• How the family courts handle serious crimes (such as rape and child abuse) to ensure protections are in place for victims and their children

Paul Maynard, Justice Minister, concluded:

“Some of the most vulnerable in our society come before the family courts, and I am absolutely determined that we offer them every protection.

“The review will help us better understand victims’ experiences of the system, and make sure the family court is never used to coerce or re-traumatise those who have been abused.”

Contact our Child Law Solicitors Guilford, Portsmouth & Reading

At Child Law Partnership, the welfare of the child is always paramount, and we will place your children at the centre of everything we do. If you are looking for specialist leading advice from professional child lawyers, get in touch with our team today via the online enquiry form.

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£84m investment for new projects to keep children out of care

Marking the 30th anniversary of the Children’s Act, the government has invested £84 million for projects designed to strengthen and support families with children in and on the edge of care.

Up to 20 councils will receive funding to help improve their practice, reaffirming the 1989 Act’s central idea that, where appropriate, families should stay together and children should be brought up with their parents.

Where there are consistently high numbers of children being taken into care, the government’s Strengthening Families, Protecting Children programme will roll out the three successful projects to other eligible councils. The projects – which aim to build resilience among more vulnerable families and improve how councils design and run their services – were initially developed by Leeds, Hertfordshire and North Yorkshire councils, all of which were rated ‘good’ or ‘outstanding’ by Ofsted.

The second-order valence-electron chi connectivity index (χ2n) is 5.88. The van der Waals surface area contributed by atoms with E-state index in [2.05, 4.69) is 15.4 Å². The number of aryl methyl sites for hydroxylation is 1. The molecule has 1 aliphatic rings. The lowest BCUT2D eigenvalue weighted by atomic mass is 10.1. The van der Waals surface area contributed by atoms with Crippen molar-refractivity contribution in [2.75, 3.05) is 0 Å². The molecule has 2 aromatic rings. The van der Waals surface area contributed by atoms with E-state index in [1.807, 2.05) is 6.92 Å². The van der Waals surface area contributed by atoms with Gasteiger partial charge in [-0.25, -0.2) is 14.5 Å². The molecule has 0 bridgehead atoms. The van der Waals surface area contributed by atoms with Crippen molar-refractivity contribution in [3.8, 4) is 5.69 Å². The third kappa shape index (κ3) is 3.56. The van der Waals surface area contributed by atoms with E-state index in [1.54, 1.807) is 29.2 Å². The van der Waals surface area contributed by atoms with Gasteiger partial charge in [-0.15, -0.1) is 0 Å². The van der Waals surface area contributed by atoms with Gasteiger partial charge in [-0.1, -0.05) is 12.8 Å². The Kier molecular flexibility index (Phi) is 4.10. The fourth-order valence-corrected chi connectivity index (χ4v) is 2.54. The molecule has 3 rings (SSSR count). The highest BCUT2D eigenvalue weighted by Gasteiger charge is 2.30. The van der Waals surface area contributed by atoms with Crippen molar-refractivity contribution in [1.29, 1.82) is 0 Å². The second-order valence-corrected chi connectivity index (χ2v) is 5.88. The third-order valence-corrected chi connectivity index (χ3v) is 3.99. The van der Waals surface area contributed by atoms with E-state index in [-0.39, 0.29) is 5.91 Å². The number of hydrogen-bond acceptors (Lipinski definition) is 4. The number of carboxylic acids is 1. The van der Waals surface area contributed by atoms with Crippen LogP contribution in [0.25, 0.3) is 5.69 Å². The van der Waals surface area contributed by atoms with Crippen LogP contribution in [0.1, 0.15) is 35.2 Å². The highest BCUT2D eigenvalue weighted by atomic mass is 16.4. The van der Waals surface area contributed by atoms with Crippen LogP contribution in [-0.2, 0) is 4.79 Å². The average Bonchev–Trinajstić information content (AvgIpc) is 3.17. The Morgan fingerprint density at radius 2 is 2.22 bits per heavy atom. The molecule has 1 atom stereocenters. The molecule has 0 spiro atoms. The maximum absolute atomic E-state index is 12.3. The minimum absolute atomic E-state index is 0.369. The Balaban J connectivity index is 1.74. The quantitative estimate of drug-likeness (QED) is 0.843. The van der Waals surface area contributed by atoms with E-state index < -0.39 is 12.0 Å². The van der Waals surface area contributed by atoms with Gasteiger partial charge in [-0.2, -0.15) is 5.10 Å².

The three projects that will be introduced into 20 new areas are:

  • Hertfordshire Family Safeguarding – With this particular project in place, Hertfordshire saw a 39 per cent drop in the number of days children spent in care.
  • Leeds Family Valued – Results from the project found Leeds managed to nearly half the number of children’s services Protection Plans in six years.
  • North Yorkshire No Wrong Door – Evaluation of the project revealed a 38 per cent fall in arrests of individuals during the first 18 months of the programme and a 57 per cent reduction in A&E visits.

Damian Hinds, Education Secretary, concluded:

“Every child deserves to grow up in a stable, loving family and go through life confident that someone always has your back. But for too many children, this is simply not a reality.

“In the year that sees the 30th anniversary of the Children’s Act, we must stay true to its heart – that where possible and safe, children are best brought up, loved and supported by their parents.”